Instead, El Greco’s Italian paintings reveal a more accomplished study after the styles and techniques of Italian masters than what we see in other Cretan painters. His short stay in Venice in the late 1560s exposed him to artists who helped shape his early development. A letter from Giulio Clovio dated November 16, 1570, introduced El Greco to Cardinal Alessandro Farnese as a “young discepolo of Titian from Candia” recently arrived in Rome. It is unclear if “disciple” signifies an established formal relationship or if the young artist merely admired and studied Titian’s works on his own. Regardless, the elder master’s influence on the young El Greco was undeniably strong.

This letter is also one of the few documents recording El Greco’s activities in Rome, a destination where, as Giorgio Vasari described, many artists of the highest ambition felt the urge to visit in order to study works by the great masters. Clovio, a miniaturist and long-time servant of the cardinal, asked that El Greco be granted a room in the Farnese Palace until he could find suitable housing elsewhere. Though El Greco was already in the city (Clovio’s letter mentioned a self-portrait that had already dazzled all the artists of Rome), the painter must have settled in the palace by December 1570. His career might have ended up differently had his stay there not come to an abrupt end. A letter El Greco wrote to the cardinal on July 6, 1572, expresses remorse for a hasty dismissal from the court only a little more than a year and a half after his introduction.

El Greco’s loss of a potential patron in Alessandro Farnese may have expedited the artist’s decision to join the painters’ guild in Rome. The registry records that on September 18, 1572, just two months after El Greco’s release from the Farnese household, he paid the two scudi fee for admission. Neither the extent nor the nature of El Greco’s involvement is very clear. Confusion stems from the fact that when the guild documents were first published it was said that he registered as a “pittore a carte.” This would seem to classify him as a painter of miniatures, suggesting a continuing guidance under the miniaturist Clovio. However, the term comes from a seventeenth-century index of all individuals registered between 1535 and 1653 and therefore might not be the language used at the time that El Greco became a member. The earlier records categorize each member as pittore (painter), ricamatore (embroiderer), banderaio (banner maker), miniatore (miniaturist or illuminator), or battiloro (gold beater)—raising the question of why, if El Greco was a miniaturist, he was listed in the 1572 entry as a pittore and not miniatore.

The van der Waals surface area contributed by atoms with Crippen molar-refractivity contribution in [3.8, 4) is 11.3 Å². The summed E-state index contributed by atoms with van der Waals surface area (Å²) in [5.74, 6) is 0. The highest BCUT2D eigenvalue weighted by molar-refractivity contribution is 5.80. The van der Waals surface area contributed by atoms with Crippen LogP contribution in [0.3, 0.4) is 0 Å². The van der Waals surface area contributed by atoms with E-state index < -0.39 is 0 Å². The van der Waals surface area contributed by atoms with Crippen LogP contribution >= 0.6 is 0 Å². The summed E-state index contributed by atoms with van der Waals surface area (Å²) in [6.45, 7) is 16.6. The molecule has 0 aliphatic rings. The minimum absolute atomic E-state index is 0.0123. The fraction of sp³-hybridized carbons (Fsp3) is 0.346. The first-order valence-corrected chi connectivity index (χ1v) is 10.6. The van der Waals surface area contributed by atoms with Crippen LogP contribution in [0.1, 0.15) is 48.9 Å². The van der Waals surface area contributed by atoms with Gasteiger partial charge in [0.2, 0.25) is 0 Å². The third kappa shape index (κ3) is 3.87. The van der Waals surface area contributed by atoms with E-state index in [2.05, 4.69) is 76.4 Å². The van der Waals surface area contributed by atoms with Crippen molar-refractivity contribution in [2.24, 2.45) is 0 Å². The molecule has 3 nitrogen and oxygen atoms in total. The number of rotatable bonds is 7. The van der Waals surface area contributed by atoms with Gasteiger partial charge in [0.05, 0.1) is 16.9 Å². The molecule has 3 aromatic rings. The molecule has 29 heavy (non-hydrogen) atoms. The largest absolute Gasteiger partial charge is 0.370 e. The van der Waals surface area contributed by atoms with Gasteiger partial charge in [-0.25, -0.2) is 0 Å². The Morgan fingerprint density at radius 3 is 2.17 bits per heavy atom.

El Greco’s admittance into the guild so soon after his departure from the Farnese court is indicative of an unwavering determination to stay in Rome. But this event initiates the most contentious period of the artist’s entire career. His precise whereabouts are unknown from the time he entered the guild until at least October 21, 1576, when he reportedly appealed for financial aid from the Royal Almoner in Madrid. Speculation that the artist traveled elsewhere in Italy after 1572, especially the engaging theory that he returned to Venice for a few years before heading off to Spain, has been endorsed by a small but vociferous collection of scholars for much of the twentieth century. Jens Ferdinand Willumsen pointed out that Giovanni Baglione’s Le vite de’ pittori scultori et architetti dal pontificato di Gregorio XIII del 1572 in fino a’tempi di papa Urbano Ottavo nel 1642, an exhaustive list of artists working in Rome after 1572, does not include Domenikos Theotokopoulos. Unfortunately, no existing documentation can confirm that the artist went anywhere else. In fact, El Greco was likely still in Rome when he painted and signed a portrait of Vincenzo Anastagi in 1575.